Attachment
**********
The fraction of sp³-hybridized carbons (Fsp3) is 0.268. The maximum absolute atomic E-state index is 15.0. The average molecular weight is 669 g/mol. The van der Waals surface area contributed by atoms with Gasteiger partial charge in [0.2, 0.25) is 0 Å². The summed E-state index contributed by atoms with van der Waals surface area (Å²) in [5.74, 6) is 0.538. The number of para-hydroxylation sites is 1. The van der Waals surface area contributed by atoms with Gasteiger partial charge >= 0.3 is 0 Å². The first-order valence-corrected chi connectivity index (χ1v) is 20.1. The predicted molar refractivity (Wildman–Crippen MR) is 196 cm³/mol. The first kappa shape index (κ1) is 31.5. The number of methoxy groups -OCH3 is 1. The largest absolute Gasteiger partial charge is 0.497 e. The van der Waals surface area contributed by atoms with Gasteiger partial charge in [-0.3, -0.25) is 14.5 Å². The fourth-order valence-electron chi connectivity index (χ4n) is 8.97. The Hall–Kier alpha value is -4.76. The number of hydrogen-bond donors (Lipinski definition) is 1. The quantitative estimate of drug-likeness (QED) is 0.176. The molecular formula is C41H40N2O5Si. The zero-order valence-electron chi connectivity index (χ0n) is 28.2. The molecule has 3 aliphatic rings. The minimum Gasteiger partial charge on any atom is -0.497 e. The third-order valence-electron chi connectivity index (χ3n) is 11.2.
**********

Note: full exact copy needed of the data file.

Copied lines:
The fraction of sp³-hybridized carbons (Fsp3) is 0.268. The maximum absolute atomic E-state index is 15.0. The average molecular weight is 669 g/mol. The van der Waals surface area contributed by atoms with Gasteiger partial charge in [0.2, 0.25) is 0 Å². The summed E-state index contributed by atoms with van der Waals surface area (Å²) in [5.74, 6) is 0.538. The number of para-hydroxylation sites is 1. The van der Waals surface area contributed by atoms with Gasteiger partial charge >= 0.3 is 0 Å². The first-order valence-corrected chi connectivity index (χ1v) is 20.1. The predicted molar refractivity (Wildman–Crippen MR) is 196 cm³/mol. The first kappa shape index (κ1) is 31.5. The number of methoxy groups -OCH3 is 1. The largest absolute Gasteiger partial charge is 0.497 e. The van der Waals surface area contributed by atoms with Gasteiger partial charge in [-0.3, -0.25) is 14.5 Å². The fourth-order valence-electron chi connectivity index (χ4n) is 8.97. The Hall–Kier alpha value is -4.76. The number of hydrogen-bond donors (Lipinski definition) is 1. The quantitative estimate of drug-likeness (QED) is 0.176. The molecular formula is C41H40N2O5Si. The zero-order valence-electron chi connectivity index (χ0n) is 28.2. The molecule has 3 aliphatic rings. The minimum Gasteiger partial charge on any atom is -0.497 e. The third-order valence-electron chi connectivity index (χ3n) is 11.2.